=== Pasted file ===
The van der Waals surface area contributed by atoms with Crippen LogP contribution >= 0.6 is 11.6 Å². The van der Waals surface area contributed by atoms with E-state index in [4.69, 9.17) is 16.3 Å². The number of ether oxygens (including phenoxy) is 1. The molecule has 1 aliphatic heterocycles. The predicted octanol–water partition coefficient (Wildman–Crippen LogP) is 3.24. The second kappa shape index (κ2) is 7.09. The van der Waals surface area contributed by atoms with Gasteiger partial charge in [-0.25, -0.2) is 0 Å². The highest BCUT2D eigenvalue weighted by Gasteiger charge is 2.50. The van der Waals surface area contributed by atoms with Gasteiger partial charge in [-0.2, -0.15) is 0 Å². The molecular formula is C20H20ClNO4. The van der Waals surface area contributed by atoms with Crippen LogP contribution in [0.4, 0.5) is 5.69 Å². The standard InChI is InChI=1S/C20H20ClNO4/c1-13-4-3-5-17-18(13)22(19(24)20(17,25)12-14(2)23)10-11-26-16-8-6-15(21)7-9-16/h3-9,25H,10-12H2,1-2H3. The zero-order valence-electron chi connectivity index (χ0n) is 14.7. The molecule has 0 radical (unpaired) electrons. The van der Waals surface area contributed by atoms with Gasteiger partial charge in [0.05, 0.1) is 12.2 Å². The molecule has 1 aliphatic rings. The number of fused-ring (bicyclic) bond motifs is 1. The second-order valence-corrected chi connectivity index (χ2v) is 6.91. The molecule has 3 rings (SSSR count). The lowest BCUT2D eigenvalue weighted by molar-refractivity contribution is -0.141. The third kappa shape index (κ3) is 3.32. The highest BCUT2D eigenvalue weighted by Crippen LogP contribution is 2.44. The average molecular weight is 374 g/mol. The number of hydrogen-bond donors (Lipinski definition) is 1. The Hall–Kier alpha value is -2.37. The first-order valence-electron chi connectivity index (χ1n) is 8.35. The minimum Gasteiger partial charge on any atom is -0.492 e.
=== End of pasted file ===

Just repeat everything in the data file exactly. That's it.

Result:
The van der Waals surface area contributed by atoms with Crippen LogP contribution >= 0.6 is 11.6 Å². The van der Waals surface area contributed by atoms with E-state index in [4.69, 9.17) is 16.3 Å². The number of ether oxygens (including phenoxy) is 1. The molecule has 1 aliphatic heterocycles. The predicted octanol–water partition coefficient (Wildman–Crippen LogP) is 3.24. The second kappa shape index (κ2) is 7.09. The van der Waals surface area contributed by atoms with Gasteiger partial charge in [-0.25, -0.2) is 0 Å². The highest BCUT2D eigenvalue weighted by Gasteiger charge is 2.50. The van der Waals surface area contributed by atoms with Gasteiger partial charge in [-0.2, -0.15) is 0 Å². The molecular formula is C20H20ClNO4. The van der Waals surface area contributed by atoms with Crippen LogP contribution in [0.4, 0.5) is 5.69 Å². The standard InChI is InChI=1S/C20H20ClNO4/c1-13-4-3-5-17-18(13)22(19(24)20(17,25)12-14(2)23)10-11-26-16-8-6-15(21)7-9-16/h3-9,25H,10-12H2,1-2H3. The zero-order valence-electron chi connectivity index (χ0n) is 14.7. The molecule has 0 radical (unpaired) electrons. The van der Waals surface area contributed by atoms with Gasteiger partial charge in [0.05, 0.1) is 12.2 Å². The molecule has 1 aliphatic rings. The number of fused-ring (bicyclic) bond motifs is 1. The second-order valence-corrected chi connectivity index (χ2v) is 6.91. The molecule has 3 rings (SSSR count). The lowest BCUT2D eigenvalue weighted by molar-refractivity contribution is -0.141. The third kappa shape index (κ3) is 3.32. The highest BCUT2D eigenvalue weighted by Crippen LogP contribution is 2.44. The average molecular weight is 374 g/mol. The number of hydrogen-bond donors (Lipinski definition) is 1. The Hall–Kier alpha value is -2.37. The first-order valence-electron chi connectivity index (χ1n) is 8.35. The minimum Gasteiger partial charge on any atom is -0.492 e.